Telecom companies in Bahrain have been deliberately disrupting internet services in the village of Duraz between 7:00pm-1:00am everyday for 250 days. The current sustained levels of internet disruption in the village for over 8 months is unprecedented anywhere in the world.
The shutdown has been maintained by disabling cell towers and dropping approximately 90% of packets on fixed-line connections. A Bahrain Watch investigation found that the shutdown has been systematic and continuous since 23 June 2016. A coalition of NGO’s sent a letter to the Bahrain Telecommunications Regulation Authority in August 2016 but have not received a response. An economic analysis by Bahrain Watch now estimates the cost of the internet shutdown to be more than 210,000 Bahraini Dinars (more than half a million USD) paid for by consumers.
Despite the nightly shutdown, Bahrain Internet Service Providers (ISPs) have forced residents to pay their monthly subscription costs in full for interrupted services. They have threatened to impose significant fines if payments are delayed or if customers attempt to end their subscription. The level of fines differ across the different ISP’s and depending on the duration of consumer contracts. In an earlier report Bahrain Watch has calculated that the estimated costs of the shutdown after 135 days. The total amount paid by consumers in Duraz during that period was over 100,000 Bahraini Dinars (BD). In this report we will calculate the costs on residents after 250 days.
The internet in Duraz has been shutdown for at least six hours every day for 250 days, or about 1500 hours. This adds up to over two months of disabled internet access. The outcome suggests that ISP’s have charged consumers in Duraz for approximately two months of no internet.
The population in Duraz has been estimated at approximately twenty thousand and Bahrain’s mobile data penetration has been estimated at 115%. We assume that mobile subscription costs at least 4BD per month which makes the total amount 184 thousand Bahraini Dinars. These costs are set to further increase as service providers have from February 2017 unanimously increased the minimum subscription costs from 4BD to 6BD. If we add fixed-line subscription, taking into consideration that fixed-line penetration rate is estimated at 13% of the population, the cost is at least 5 BD per month, in line with the most basic plan offered by each company, which adds up to 26 thousand BD.
This calculation of the total cost for mobile and fixed-line subscriptions finds that residents have paid over 210,000BD for the shutdown. This is a conservative estimate of economic damages to residents, and does not take into account the wider economic losses stemming from the shutdown.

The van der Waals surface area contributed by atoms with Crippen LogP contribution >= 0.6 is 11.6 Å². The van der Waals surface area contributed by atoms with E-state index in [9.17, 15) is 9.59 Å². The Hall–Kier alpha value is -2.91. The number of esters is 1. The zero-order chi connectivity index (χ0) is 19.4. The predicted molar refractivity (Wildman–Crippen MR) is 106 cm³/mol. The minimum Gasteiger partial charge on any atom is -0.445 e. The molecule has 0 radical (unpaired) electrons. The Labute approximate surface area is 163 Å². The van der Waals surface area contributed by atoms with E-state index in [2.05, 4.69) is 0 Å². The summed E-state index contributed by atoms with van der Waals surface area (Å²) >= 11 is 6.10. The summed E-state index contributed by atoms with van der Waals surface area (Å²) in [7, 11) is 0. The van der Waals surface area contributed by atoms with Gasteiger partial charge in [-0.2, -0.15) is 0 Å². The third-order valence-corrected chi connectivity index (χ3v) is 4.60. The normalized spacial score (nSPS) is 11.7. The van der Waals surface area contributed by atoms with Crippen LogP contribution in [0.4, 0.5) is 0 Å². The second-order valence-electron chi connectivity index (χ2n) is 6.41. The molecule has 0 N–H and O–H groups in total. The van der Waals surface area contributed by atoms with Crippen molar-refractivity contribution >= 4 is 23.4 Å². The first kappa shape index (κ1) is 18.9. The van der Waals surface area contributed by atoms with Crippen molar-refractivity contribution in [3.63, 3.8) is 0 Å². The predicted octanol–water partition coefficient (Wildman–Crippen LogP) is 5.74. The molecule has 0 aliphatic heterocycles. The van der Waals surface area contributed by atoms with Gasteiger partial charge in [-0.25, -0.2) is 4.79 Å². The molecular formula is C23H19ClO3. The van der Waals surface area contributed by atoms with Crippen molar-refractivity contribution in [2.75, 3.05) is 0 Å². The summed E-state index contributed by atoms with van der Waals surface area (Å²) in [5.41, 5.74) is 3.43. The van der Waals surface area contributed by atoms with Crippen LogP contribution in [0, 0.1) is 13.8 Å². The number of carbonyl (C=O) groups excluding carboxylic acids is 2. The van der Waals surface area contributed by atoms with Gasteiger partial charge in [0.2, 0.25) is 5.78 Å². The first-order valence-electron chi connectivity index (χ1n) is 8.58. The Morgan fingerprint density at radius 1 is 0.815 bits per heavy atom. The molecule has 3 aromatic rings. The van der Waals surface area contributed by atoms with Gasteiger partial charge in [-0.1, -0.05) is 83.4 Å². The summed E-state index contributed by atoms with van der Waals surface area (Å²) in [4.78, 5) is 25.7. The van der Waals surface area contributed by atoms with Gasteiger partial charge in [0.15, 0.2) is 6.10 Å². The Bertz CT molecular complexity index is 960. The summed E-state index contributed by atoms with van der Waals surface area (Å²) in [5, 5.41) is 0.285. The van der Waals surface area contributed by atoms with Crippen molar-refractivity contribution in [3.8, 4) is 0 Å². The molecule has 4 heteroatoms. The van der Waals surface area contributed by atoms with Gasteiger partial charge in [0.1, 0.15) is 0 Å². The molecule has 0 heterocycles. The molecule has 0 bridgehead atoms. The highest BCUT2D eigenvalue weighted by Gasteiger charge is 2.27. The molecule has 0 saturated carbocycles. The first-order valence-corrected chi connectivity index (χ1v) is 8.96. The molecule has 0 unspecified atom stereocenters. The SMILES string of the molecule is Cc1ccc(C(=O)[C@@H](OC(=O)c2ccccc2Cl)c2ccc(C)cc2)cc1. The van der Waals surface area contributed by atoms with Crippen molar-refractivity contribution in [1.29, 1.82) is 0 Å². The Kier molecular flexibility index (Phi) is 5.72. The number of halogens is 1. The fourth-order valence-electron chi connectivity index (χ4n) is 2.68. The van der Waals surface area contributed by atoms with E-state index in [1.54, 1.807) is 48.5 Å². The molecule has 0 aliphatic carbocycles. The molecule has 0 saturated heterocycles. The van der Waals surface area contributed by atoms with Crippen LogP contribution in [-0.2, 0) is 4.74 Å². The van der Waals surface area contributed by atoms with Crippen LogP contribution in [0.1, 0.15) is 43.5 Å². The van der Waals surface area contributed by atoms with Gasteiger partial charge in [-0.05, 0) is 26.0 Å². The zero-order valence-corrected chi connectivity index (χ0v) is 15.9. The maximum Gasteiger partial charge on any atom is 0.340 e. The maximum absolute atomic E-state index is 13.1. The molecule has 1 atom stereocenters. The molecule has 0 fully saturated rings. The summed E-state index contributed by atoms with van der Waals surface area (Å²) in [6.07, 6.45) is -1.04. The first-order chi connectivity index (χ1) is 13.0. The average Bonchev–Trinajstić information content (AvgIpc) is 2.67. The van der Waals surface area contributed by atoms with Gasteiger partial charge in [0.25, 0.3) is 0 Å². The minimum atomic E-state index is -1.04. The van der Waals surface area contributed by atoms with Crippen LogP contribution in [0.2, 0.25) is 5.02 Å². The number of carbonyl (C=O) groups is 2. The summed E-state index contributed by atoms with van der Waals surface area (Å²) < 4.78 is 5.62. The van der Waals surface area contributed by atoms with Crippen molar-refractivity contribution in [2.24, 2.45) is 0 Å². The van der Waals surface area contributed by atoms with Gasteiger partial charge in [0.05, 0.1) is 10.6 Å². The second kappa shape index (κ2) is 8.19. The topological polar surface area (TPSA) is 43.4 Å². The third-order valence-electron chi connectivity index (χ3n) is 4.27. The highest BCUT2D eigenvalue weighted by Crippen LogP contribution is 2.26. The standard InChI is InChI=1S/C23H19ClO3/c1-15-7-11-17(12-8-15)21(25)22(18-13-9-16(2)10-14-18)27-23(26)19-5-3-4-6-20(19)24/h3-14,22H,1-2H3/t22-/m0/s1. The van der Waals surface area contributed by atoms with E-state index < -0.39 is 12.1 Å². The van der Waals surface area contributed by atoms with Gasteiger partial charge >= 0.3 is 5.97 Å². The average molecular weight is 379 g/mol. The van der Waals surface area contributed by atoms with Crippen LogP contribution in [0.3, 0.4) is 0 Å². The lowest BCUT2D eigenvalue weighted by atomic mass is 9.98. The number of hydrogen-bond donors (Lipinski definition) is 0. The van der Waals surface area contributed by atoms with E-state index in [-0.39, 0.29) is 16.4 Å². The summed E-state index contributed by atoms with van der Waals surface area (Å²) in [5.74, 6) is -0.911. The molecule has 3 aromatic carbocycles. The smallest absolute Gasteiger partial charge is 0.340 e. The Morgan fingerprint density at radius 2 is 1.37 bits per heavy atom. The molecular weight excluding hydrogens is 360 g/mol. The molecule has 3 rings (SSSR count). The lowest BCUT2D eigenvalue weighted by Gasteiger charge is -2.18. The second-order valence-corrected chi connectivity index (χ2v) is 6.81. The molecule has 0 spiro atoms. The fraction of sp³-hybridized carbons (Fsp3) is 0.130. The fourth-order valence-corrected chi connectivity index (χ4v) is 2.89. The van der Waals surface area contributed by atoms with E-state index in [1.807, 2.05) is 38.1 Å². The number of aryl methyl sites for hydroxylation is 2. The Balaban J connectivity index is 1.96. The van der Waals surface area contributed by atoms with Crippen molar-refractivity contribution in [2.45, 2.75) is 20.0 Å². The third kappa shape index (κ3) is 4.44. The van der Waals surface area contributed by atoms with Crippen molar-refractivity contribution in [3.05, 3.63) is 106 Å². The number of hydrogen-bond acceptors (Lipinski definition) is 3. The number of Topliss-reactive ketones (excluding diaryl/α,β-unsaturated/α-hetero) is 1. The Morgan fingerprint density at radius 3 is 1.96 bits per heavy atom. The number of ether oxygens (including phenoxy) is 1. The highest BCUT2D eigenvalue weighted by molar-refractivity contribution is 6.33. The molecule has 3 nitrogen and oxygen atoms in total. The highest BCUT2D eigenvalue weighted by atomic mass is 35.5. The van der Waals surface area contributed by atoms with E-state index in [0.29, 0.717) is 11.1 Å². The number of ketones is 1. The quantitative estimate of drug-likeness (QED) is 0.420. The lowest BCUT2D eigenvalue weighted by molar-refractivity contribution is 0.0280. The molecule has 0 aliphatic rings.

The Internet shutdown in the Duraz has severely disrupted ordinary life for residents, in particular businesses that rely on the internet for needs such as processing payments. It has also placed a heavy burden on students and teachers as Bahrain’s education sector is increasingly internet reliant. Students have been unable to register for university courses without use of the internet. Additionally, families inside Duraz are unable to communicate with friends and family. This is particularly serious for the elderly and disabled who are unable or face serious difficulties commuting in and out of the village for an internet connection.
Alongside internet disruptions, residents have complained about waiting in long queues at checkpoints to be able to enter the village. Individuals that that do not have a registered address in Duraz is prevented from entering the village, forcing residents to hold many of their social events including weddings and funerals outside Duraz. Officials have recently blockaded two central entrances to the village with cement, permanently preventing their use and completely paralysing all businesses located in the vicinity. The location has been cut off from both existing and potential customers causing losses that have caused stores to shut down. Several stores have been either placed on sale or are on the verge of bankruptcy because of the internet shutdown and village closure. Moreover, residents have complained of the lack of basic needs to the village during various periods, including gas, fresh water and other essential goods.
Bahrain Watch is a member of the #KeepItOn coalition fighting against internet shutdowns across the world. Internet shutdowns pose a serious threat to human rights. They harm everyone: businesses, emergency services, journalism, human rights defenders, and demonstrators.
Deji Olikotun from Access Now and the #KeepItOn campaign said:
"We know that internet shutdowns harm human rights and the economy. The shutdown in Duraz shows how worrying -- and duplicitous -- these disruptions can be by imposing a digital curfew on people's lives. And these cost figures likely underestimate the long-term effects of the shutdown, which undermine investor confidence in supply chains and investment. Authorities -- and the telcos -- should restore full access to residents."